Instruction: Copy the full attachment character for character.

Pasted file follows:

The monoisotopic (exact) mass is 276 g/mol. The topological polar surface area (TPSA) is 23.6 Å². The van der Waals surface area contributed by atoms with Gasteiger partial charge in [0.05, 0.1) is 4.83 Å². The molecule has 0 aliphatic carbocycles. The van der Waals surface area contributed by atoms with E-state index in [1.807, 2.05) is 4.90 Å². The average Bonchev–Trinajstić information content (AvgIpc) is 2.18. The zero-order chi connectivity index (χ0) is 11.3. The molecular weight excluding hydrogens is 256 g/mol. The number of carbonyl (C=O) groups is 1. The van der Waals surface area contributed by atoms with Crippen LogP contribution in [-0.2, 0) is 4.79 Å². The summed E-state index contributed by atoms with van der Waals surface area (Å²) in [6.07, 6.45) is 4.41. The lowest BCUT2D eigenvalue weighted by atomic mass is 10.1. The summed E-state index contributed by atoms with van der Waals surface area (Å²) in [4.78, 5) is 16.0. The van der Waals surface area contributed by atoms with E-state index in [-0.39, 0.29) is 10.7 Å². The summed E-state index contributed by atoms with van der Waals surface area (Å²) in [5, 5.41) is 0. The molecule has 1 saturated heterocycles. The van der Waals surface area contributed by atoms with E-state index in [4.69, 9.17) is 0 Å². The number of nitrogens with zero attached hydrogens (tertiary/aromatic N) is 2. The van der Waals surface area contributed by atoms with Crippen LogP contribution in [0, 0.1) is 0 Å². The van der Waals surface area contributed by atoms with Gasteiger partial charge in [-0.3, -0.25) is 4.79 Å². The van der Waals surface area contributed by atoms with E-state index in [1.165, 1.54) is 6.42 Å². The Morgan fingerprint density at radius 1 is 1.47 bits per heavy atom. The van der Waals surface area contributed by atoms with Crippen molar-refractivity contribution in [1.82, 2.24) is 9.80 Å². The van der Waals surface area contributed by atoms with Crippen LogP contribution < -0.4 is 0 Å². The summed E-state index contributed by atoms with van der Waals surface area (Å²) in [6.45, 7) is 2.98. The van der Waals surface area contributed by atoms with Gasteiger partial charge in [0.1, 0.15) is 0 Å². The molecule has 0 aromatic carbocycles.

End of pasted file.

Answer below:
The monoisotopic (exact) mass is 276 g/mol. The topological polar surface area (TPSA) is 23.6 Å². The van der Waals surface area contributed by atoms with Gasteiger partial charge in [0.05, 0.1) is 4.83 Å². The molecule has 0 aliphatic carbocycles. The van der Waals surface area contributed by atoms with E-state index in [1.807, 2.05) is 4.90 Å². The average Bonchev–Trinajstić information content (AvgIpc) is 2.18. The zero-order chi connectivity index (χ0) is 11.3. The molecular weight excluding hydrogens is 256 g/mol. The number of carbonyl (C=O) groups is 1. The van der Waals surface area contributed by atoms with Crippen LogP contribution in [-0.2, 0) is 4.79 Å². The summed E-state index contributed by atoms with van der Waals surface area (Å²) in [6.07, 6.45) is 4.41. The lowest BCUT2D eigenvalue weighted by atomic mass is 10.1. The summed E-state index contributed by atoms with van der Waals surface area (Å²) in [4.78, 5) is 16.0. The van der Waals surface area contributed by atoms with E-state index in [-0.39, 0.29) is 10.7 Å². The summed E-state index contributed by atoms with van der Waals surface area (Å²) in [5, 5.41) is 0. The molecule has 1 saturated heterocycles. The van der Waals surface area contributed by atoms with E-state index in [4.69, 9.17) is 0 Å². The number of nitrogens with zero attached hydrogens (tertiary/aromatic N) is 2. The van der Waals surface area contributed by atoms with Crippen LogP contribution in [0, 0.1) is 0 Å². The van der Waals surface area contributed by atoms with Gasteiger partial charge in [-0.3, -0.25) is 4.79 Å². The van der Waals surface area contributed by atoms with E-state index in [1.165, 1.54) is 6.42 Å². The Morgan fingerprint density at radius 1 is 1.47 bits per heavy atom. The van der Waals surface area contributed by atoms with Crippen molar-refractivity contribution in [1.82, 2.24) is 9.80 Å². The van der Waals surface area contributed by atoms with Crippen LogP contribution < -0.4 is 0 Å². The summed E-state index contributed by atoms with van der Waals surface area (Å²) in [6.45, 7) is 2.98. The van der Waals surface area contributed by atoms with Gasteiger partial charge in [0.1, 0.15) is 0 Å². The molecule has 0 aromatic carbocycles.